take in the coast
on a one-day tour
A Panamax vessel plows the Columbia River channel
It’s been official for years:
as the North Head Lighthouse at Cape Disappointment stands watch.
The Columbia-Pacific region is now a major tourist destination
STORY & PHOTOS BY DWIGHT CASWELL FOR ACTIVE LIVES
When friends and family are visiting our region, they’ll want you to show sels were at anchor below us (both handysize and Panamax, they had learned
them a good time. They will also ask questions like, “Why do you live here?” that morning); balsa wood gliders drifted down from the top of the Column,
– especially if they’ve just spent a day driving in the rain. plunging into the lawn at our feet.
A one-day tour of the area, adjusted to the visitor’s interests, is my Next we drove 25 miles upriver to Westport. I wanted them to see the
answer. Some may want to go fishing or clamming, or they may be interested Columbia up close, from a small car ferry. As we turned off U.S. Highway 30,
in history or good restaurants. We have all in abundance, of course, but I a stream of cars rushed past us from the opposite direction. I accelerated,
always emphasize scenery, because we live in one of the most beautiful fearing that we would miss the ferry; when we got to the dock it had just left.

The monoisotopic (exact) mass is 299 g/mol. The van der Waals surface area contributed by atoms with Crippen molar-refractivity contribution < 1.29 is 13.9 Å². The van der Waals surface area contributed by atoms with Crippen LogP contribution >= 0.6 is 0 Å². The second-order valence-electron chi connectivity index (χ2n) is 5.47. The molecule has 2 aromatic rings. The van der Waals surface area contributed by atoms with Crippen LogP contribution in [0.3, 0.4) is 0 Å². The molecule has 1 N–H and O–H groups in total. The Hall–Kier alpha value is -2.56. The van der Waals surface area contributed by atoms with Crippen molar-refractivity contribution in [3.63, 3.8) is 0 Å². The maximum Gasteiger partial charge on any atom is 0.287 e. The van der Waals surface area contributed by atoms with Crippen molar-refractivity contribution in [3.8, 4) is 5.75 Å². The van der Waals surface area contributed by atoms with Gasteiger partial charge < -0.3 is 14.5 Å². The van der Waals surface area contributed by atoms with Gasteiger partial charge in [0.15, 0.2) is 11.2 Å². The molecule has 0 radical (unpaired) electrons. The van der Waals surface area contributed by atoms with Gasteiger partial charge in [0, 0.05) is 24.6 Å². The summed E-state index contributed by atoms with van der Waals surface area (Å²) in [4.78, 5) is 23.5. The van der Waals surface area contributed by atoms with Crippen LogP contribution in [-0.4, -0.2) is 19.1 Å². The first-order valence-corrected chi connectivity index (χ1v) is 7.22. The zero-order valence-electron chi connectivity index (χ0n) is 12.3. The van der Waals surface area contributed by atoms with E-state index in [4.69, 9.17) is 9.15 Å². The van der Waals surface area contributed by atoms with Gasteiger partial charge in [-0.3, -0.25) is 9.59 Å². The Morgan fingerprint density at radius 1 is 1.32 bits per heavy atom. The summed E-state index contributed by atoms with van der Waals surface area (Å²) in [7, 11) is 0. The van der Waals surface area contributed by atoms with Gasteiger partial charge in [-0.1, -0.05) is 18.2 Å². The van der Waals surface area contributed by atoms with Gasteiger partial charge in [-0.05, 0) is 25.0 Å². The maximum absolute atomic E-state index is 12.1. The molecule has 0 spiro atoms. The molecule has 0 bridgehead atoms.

places on the face of the earth. Impulsively, I gave the horn a couple of light taps. The skipper looked back
But where to take them? No one is going to entirely agree with my choic- and reversed the ferry so that we could board.
es, but the nice thing about living in Astoria is that you can hardly go wrong. I don’t know if that is standard operating procedure, but I do know that
My guests have usually decided to visit the Oregon Coast on the way to Asto- it made an impression on Bob. He is used to big cities. He would never
ria, so I know they’ve seen plenty of beaches and haystack rocks, and have think of flagging down a departing Amtrak train. For the rest of the day,
On a clear day, visitors who climb to the top of the Astoria Column can see for miles.
already toured the Tillamook Cheese Factory. That makes things simpler. Bob kept repeating, “I can’t believe it; they actually came back for us.”
Lately, I was visited by Bob and Barbara, who live My friends had already been impressed by place
near San Francisco. She is a retired hospital administra- names like Cape Disappointment and Dismal Nitch.
tor and gourmet cook. He is a retired professor and an
No one is going
Now I got to impress them with my ability to pro-
expert on James Joyce, jazz and psychoanalysis. It had, nounce other unusual names: “We are now leaving
unaccountably, rained for their entire trip, through Ash-
to entirely agree
Cathlamet; the next town on our itinerary is
land to the coast, and all the way to Astoria. Sure
with my choices
Skamokawa, here in lovely Wahkiakum County.” I had-
enough, “Why do you live here?” was one of their first n’t included the Washington side of the river just for the
questions. Astoria and I had a challenge on our hands, of where to go, place names, however. I love the landscape, though it
but fortunately, the weather showed signs of clearing.
but the nice thing
lacks the drama of the coast. The first time I saw these